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Edward Karpus Traces the Journey from Folk Music to the Traditional Nashville Sound

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Edward Andrew Karpus

Edward Andrew Karpus is a passionate music enthusiast whose love for classic rock, pop, and country runs deep. With an ear finely tuned to the melodic intricacies of these genres, Ed explores the rich tapestry of country music’s history. Below, Edward Karpus discusses the evolution of country music, unraveling its beginnings in folk traditions into the renowned Nashville Sound.

Country music: a distinctly American style incorporating folk, rural dance music, bluegrass, and blues elements with origins traced to the late 1920s in the southern Appalachian Mountains. Robust country music scenes stipple the nation, including Oklahoma, Texas, California, and Tennessee. But little do many know that this “traditional USA riff” has British roots.

Edward Karpus explains that the style has come about thanks to pioneers from the British Isles who adventured and remained in the eastern Appalachian mountain range. First dubbed Hillbilly music, the genre originally emerged as an amalgamation of English folk songs and ballads, Scottish-Irish fiddle and dance musics, and African American banjo and blues influences.

Edward Karpus on the Music of the 19th Century

Country Music, Usa by Bill C. Malone takes a conical look at the beginnings of this much-loved genre, and as those who have dived into the pages report, it starts in the fertile lands between Virginia and Texas. Carrying on their religious dissent from Ireland, England, and Scotland, the homesteaders pushed into the backcountry.

And as the nineteenth century came in, the secular music with, as Malone sates, “simple melodies and song texts [with] choruses, refrains, and repetitive phrases,” were heard.
Edward Andrew Karpus says that without TVs or radios, singing was a major social activity, accompanied by parlor organs, autoharps, and harmonicas. At this time, gospel music and popular songs were sold as sheet music, giving people access to the latest and greatest tunes.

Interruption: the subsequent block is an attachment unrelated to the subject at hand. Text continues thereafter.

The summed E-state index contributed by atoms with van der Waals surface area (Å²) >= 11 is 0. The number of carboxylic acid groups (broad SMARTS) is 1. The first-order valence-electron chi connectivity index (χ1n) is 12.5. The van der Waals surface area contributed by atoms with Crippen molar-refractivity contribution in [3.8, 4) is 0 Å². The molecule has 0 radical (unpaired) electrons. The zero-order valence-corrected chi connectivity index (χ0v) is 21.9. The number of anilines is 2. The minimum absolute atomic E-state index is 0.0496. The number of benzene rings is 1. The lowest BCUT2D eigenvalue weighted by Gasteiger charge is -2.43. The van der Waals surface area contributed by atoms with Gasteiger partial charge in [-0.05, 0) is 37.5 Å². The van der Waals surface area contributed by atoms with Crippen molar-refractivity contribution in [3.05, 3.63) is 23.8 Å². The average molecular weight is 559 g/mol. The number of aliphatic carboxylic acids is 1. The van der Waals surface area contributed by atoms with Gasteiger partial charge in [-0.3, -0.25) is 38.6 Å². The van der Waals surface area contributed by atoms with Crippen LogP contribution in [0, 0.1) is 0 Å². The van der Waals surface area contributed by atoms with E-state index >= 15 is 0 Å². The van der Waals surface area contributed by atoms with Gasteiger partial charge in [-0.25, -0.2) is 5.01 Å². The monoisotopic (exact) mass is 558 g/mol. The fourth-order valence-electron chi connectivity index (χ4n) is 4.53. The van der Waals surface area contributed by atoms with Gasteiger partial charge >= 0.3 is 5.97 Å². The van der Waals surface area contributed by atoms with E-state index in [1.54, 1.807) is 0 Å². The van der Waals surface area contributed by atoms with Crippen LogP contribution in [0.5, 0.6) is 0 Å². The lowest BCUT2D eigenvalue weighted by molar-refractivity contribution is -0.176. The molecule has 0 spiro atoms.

The Ulster-Scots carried fiddles, folk songs, and worship psalms throughout the Atlantic. However, it’s the Scotch-Irish who are most famed for developing distinctive styles of Hillybilly music in the South and Appalachia.

The First Recording

It wasn’t until the 1920s that the first recording of old-time country music was created. Played on instruments like the autoharp, fiddle, mandolin, acoustic guitar, and banjo, Carter Family recordings quickly became the most popular.

A. P. Carter, the head of the Carter Family, collected folk songs and wrote new songs to sing in harmony with his autoharp-playing wife, Sarah, and sister-in-law, Maybelle, who played the guitar. As the first country music stars, their hit records were Wildwood Flower, Can The Circle Be Unbroken, and many others.

Edward Karpus also notes that another early star, Jimmi Rodgers, was recorded during the same sessions. African Americans in railroad gangs taught Rodgers how to sing blues and play guitar, so he blended these rhythms with folk songs to create a unique sound. His song, Blue Yodel, sold almost 500,000 copies in 1927. So, it’s perhaps unsurprising that the radio had brought country music to the nation by this point.

The Era of String Bands and Singing Cowboys

Edward Karpus states that the Grand Ole Opry, the Nashville-based radio show that made country music a national favorite, increased its popularity, giving rise to more country bands and singers. Dubbed Western music, artists played songs with horse-like rhythms and lyrics about lovesick cowboys and gun-slinging hooligans.

This unabashed country style was a crowd favorite, thanks to “singing cowboys” like Roy Rogers and Gene Autry. They became massive country music stars, prompting Nashville executives to realize that the cowboy image was a better look for the genre than the hillbilly picture of the ’20s.

Edward Andrew Karpus notes that during this time, country-loving string bands comprising fiddles, guitars, banjos, mandolins, and basses performed, creating hits based around their dynamic playing styles. Performing on local radio shows and in honky tonks, artists like Doc Watson and Earl Scruggs became bluegrass country stars.

Edward Karpus The Second Half of the Century

Edward Andrew Karpus says that at this stage, country music’s popularity was booming. The likes of Tammy Wynette, Shania Twait, Garth Brooks, Patsy Cline, and Dolly Parton came to the stage, racking up best-selling albums and Grammy’s.

It was around then that the ’50s and ’60s star, Johnny Cash, decided to develop a subgenre of country, known as outlaw country. It rejected the commercial trappings of the mainstream songs, giving Merle Haggard and Willie Nelson a chance to show the world everything they had.

The Evolution of Nashville Sound

Edward Karpus explains that music is often a fickle industry. And it wasn’t too long until the emergence of rock ‘n’ roll pulled fans from the country music scene. So, producers on Music Row came up with a way to reach a wider audience, adding a few violins, soft piano, and made the vocals front and center. Without even knowing it, they made Nashville sound.